As home PCs and Internet access have become more and more widespread, the number of home-based businesses has also increased enormously over the last few years. Today it is very easy for many entrepreneurs to run their businesses entirely from home simply because it is possible, as well as cost effective. But working from home is not without its dangers as it brings various major and minor risks not usually associated with working in a regular office.
However, as soon as the words “business continuity” and “disaster recovery” (BC/DR) are mentioned, most home business owners start imagining pictures of a costly and complex rocket science that is only applicable for large companies.
Plenty of home-based businesses and tiny organizations live under the misconception that BC/DR activities are beyond their expertise or affordability. These misconceptions frequently cause many small businesses to lose their data, equipment, or even ruin their business completely for trivial reasons.
Losing a business due to market forces or financial losses beyond your control is understandable. But losing your business due to silly mistakes or lack of basic precautions is a different ballgame that must be tackled by having a proper home-based BC/DR plan.
For example, a particular home-based businesswoman suffered a serious business disruption just because she lost her mobile phone and had no back-up contact list. So how can one implement a BC/DR for their home-based businesses without hiring an expensive specialist? Simple. Just follow the easy precautions below to have a reasonably good BC/DR plan for your home-based business.
- Keep your business materials safe from children and pets. Your child can easily ruin all your business documents for his or her coloring project or paper airplanes. For example, the famous scientist Thomas Edison lost hundreds of his research papers due to a fire accidentally triggered by his pet dog. Have a small fire extinguisher handy.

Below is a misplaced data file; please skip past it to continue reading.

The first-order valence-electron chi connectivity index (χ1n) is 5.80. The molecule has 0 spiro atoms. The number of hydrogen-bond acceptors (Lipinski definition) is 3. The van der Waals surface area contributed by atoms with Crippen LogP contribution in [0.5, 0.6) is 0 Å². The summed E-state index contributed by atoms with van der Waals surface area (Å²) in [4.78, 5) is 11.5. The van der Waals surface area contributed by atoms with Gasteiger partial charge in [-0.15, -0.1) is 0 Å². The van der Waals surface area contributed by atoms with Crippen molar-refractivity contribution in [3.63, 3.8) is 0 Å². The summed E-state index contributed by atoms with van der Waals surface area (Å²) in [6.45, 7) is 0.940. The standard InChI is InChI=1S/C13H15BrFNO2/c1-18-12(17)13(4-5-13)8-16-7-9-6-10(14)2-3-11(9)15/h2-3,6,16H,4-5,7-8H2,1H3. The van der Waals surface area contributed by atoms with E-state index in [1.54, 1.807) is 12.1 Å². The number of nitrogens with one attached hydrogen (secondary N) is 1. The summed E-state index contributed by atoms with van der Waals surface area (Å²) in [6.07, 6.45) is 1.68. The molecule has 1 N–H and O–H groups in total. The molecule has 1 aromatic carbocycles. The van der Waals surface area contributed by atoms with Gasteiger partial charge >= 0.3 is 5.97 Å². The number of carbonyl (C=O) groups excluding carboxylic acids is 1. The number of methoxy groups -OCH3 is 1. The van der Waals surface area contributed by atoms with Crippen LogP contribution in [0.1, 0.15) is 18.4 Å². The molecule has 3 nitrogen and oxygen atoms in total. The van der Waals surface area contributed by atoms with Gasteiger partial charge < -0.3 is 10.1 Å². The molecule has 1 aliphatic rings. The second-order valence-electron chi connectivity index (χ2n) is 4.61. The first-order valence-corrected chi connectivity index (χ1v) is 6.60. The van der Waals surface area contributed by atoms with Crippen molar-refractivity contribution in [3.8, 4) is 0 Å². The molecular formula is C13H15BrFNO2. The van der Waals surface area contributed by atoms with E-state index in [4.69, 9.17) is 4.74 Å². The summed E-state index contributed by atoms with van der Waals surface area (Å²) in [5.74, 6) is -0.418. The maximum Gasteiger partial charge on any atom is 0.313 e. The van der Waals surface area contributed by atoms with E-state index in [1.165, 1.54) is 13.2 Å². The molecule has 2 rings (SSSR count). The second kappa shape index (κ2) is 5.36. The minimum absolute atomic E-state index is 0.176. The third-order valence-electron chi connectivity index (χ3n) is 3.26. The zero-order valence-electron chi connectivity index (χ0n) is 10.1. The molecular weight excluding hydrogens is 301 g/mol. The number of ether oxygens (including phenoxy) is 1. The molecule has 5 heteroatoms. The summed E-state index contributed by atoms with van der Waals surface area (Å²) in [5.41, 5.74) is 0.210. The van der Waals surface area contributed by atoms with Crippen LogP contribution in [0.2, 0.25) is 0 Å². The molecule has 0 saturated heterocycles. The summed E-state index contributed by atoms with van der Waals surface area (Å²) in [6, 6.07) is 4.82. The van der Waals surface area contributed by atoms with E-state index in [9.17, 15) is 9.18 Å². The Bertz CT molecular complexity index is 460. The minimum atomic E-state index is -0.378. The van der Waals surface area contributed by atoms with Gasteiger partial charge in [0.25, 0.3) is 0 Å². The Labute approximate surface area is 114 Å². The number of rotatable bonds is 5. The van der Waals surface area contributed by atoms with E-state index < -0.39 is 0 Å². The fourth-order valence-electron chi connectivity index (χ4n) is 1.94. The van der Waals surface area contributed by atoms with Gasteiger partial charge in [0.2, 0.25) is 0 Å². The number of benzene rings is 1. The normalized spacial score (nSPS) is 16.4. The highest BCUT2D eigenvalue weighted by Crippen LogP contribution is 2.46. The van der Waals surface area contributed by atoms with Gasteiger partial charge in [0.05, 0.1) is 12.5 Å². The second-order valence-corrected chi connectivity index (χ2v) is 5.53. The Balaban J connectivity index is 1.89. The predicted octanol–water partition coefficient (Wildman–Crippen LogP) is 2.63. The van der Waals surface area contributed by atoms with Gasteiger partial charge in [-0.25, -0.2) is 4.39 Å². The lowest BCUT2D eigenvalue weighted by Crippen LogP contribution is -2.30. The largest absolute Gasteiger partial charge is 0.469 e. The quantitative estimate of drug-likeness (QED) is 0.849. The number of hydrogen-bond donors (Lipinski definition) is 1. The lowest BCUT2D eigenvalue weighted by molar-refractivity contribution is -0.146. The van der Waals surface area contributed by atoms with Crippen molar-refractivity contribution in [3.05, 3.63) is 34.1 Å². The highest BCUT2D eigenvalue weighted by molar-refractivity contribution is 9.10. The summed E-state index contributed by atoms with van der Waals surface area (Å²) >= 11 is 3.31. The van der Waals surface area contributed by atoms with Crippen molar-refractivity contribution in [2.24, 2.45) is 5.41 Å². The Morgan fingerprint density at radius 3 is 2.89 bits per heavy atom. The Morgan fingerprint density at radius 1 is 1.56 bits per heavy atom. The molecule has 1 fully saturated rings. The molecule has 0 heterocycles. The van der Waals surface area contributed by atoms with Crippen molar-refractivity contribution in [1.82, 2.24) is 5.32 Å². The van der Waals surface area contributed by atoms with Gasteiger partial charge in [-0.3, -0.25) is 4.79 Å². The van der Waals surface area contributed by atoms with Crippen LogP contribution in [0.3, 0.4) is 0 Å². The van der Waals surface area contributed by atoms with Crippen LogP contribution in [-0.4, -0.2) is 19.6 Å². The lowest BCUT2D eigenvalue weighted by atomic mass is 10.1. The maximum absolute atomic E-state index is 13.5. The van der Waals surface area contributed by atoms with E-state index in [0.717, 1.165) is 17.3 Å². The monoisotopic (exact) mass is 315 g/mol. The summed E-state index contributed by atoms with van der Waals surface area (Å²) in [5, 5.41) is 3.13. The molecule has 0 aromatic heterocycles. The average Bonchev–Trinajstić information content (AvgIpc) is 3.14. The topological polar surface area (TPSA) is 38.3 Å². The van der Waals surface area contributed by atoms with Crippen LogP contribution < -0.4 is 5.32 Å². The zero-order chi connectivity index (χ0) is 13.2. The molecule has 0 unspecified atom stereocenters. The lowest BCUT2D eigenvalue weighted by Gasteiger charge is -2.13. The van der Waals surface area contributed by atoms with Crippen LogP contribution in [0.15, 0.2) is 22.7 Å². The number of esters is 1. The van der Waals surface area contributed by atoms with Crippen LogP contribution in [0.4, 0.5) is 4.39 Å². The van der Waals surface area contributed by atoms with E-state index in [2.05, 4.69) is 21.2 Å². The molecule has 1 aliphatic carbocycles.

- When working from home use a separate room if possible. Keep all work documents, computers, diskettes, CDs, phones, etc. in a room that can be locked. Ensure the business room is fire-proof, water-proof, pest-proof, and child-proof.
- Do not load games and other fancy stuff like free screensavers on your business computers at home. Just have the essential business applications. Freeware, shareware, games, etc. can cause freak problems and virus attacks.
- Learn how to configure your Internet connection, install necessary software, anti-virus programs, etc., on your own. Store all CDs, manuals, and license keys of all software safely.
- Take the help of professionals and vendors for software installations you are not sure about, as there could be several post-installation settings and configurations. Do not use old and outdated software. Keep upgrading to the latest versions whenever and wherever possible. Never play around with software settings and features without knowing the consequences.
- Buy a reliable back-up device and back up your data regularly. Have multiple backups for safety. More importantly, learn to verify your backups and how to restore your data.